and prepare to meet him. “Awake, thou that sleepest! arise from the dead, and Christ shall give thee life.” Are you won. dering if a wretch so vile as you may hope to be saved? Do you feel the serpent's sting? Do you know the plague of your own heart? Then we have joyful news for you! Throw yourself for acceptance and eternal life upon the infinite merits of Jesus, and you shall be saved. No merit but his, no Intercessor but him, no Mediator but Christ, will avail you. All the saints and angels on earth and in heaven cannot give you peace here, or glory hereafter. Go to God simply and entirely through Christ, breathing no name but the name of Jesus; and God, for Christ's alone sake, will accept, pardon, and save you. "Believe in the Lord Jesus Christ, and thou shalt be saved." Dear reader, if Christ is in you, and you are in Christ, and these blessed truths are heartfelt truths in your experience, then, may not wish you joy of the New Year into which the hand of the Lord has brought you? The year that is passed has brought you nearer home. The year that has commenced may bring you to that home. There may we, through the everlasting love and sovereign grace of God, at last meet to sing together, Worthy the Lamb that was slain!"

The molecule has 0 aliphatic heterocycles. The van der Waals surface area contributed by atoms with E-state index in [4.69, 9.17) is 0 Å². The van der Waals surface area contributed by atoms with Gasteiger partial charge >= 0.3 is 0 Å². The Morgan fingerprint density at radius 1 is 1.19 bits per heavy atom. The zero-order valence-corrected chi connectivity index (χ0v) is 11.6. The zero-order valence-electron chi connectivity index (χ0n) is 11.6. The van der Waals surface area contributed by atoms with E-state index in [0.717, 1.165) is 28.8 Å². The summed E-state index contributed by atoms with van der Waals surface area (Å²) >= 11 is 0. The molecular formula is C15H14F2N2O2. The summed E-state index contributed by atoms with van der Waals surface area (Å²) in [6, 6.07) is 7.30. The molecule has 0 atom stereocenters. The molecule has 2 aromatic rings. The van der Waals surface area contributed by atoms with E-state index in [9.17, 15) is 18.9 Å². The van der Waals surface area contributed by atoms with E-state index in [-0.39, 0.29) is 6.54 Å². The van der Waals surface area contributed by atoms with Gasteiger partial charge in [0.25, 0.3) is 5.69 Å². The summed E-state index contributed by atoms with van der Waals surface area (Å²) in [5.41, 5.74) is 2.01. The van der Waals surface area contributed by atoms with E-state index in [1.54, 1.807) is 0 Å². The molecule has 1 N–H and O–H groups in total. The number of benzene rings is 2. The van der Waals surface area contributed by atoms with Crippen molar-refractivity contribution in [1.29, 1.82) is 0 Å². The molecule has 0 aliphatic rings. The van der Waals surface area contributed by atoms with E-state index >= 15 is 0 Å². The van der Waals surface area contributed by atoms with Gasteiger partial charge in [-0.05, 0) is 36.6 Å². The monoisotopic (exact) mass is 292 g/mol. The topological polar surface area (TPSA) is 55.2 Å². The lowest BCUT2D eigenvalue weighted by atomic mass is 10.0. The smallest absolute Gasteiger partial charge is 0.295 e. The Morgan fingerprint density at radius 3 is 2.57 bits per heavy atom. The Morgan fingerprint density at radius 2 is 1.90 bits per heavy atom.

BY TAB REV. P. H. CORNFORD.
"And all ye are brethren." Christianity is Love nothing but Love! It is the sublime principle which originates all the happiness of Eternity, and from which alone real happiness can arise in Time. We see it yet in imperfect developments; like the grey beamings of morning light obscured in mists and shadows, or the buddings of the Spring-time, which bitter frosts retard, and the keen edges of the East wind wound; but its hidden vitality, its resistless, secret energy, ensures the advancement of its displays, until even the wintry-looking world shall appear a paradise without a bound. In every true Christian we find, not only a recipient and a subject, but a fountain, of this power,—a sovereign who wields it upon himself and upon those around him. This is the distinctive feature of the character,--a pecu. liarity of the spiritual nature, which is set like the “seal of the living God” upon the forehead. Between Christians, as such, there is a mutuality of sentiment, of perception, and principle, and emotion, which supplies them with a felt fraternity. Hence the church of Christ is “one family in heaven and earth,” and every obligation connecting the glorious brotherhood is expressed in the injunction, “Love as brethren."